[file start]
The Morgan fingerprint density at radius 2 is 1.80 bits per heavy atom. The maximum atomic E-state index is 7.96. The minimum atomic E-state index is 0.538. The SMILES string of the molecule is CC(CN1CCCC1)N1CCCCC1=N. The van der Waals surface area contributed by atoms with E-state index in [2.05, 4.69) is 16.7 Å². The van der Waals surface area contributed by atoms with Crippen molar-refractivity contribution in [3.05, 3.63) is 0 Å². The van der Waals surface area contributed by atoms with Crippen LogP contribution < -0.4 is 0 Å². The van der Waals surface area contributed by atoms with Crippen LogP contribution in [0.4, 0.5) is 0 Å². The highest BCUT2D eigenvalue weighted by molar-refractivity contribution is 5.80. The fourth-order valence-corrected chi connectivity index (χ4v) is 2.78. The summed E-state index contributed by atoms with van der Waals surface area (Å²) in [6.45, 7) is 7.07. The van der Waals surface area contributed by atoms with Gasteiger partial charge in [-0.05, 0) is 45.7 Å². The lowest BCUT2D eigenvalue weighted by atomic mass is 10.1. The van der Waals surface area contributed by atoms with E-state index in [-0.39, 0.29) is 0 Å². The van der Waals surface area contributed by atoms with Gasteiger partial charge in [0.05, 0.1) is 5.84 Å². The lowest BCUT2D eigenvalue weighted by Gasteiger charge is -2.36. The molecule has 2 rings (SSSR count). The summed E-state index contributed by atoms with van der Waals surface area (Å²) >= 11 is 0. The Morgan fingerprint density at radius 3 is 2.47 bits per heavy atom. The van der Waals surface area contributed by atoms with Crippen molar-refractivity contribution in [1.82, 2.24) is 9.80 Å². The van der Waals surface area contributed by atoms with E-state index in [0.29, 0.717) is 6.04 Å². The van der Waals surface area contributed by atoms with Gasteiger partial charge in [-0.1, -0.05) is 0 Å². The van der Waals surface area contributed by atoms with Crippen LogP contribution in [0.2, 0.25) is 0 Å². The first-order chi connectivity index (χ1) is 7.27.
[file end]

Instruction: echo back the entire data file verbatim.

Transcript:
The Morgan fingerprint density at radius 2 is 1.80 bits per heavy atom. The maximum atomic E-state index is 7.96. The minimum atomic E-state index is 0.538. The SMILES string of the molecule is CC(CN1CCCC1)N1CCCCC1=N. The van der Waals surface area contributed by atoms with E-state index in [2.05, 4.69) is 16.7 Å². The van der Waals surface area contributed by atoms with Crippen molar-refractivity contribution in [3.05, 3.63) is 0 Å². The van der Waals surface area contributed by atoms with Crippen LogP contribution < -0.4 is 0 Å². The van der Waals surface area contributed by atoms with Crippen LogP contribution in [0.4, 0.5) is 0 Å². The highest BCUT2D eigenvalue weighted by molar-refractivity contribution is 5.80. The fourth-order valence-corrected chi connectivity index (χ4v) is 2.78. The summed E-state index contributed by atoms with van der Waals surface area (Å²) in [6.45, 7) is 7.07. The van der Waals surface area contributed by atoms with Gasteiger partial charge in [-0.05, 0) is 45.7 Å². The lowest BCUT2D eigenvalue weighted by atomic mass is 10.1. The van der Waals surface area contributed by atoms with E-state index in [-0.39, 0.29) is 0 Å². The van der Waals surface area contributed by atoms with Gasteiger partial charge in [0.05, 0.1) is 5.84 Å². The lowest BCUT2D eigenvalue weighted by Gasteiger charge is -2.36. The molecule has 2 rings (SSSR count). The summed E-state index contributed by atoms with van der Waals surface area (Å²) >= 11 is 0. The Morgan fingerprint density at radius 3 is 2.47 bits per heavy atom. The van der Waals surface area contributed by atoms with Crippen molar-refractivity contribution in [1.82, 2.24) is 9.80 Å². The van der Waals surface area contributed by atoms with E-state index in [0.29, 0.717) is 6.04 Å². The van der Waals surface area contributed by atoms with Gasteiger partial charge in [-0.1, -0.05) is 0 Å². The van der Waals surface area contributed by atoms with Crippen LogP contribution in [0.2, 0.25) is 0 Å². The first-order chi connectivity index (χ1) is 7.27.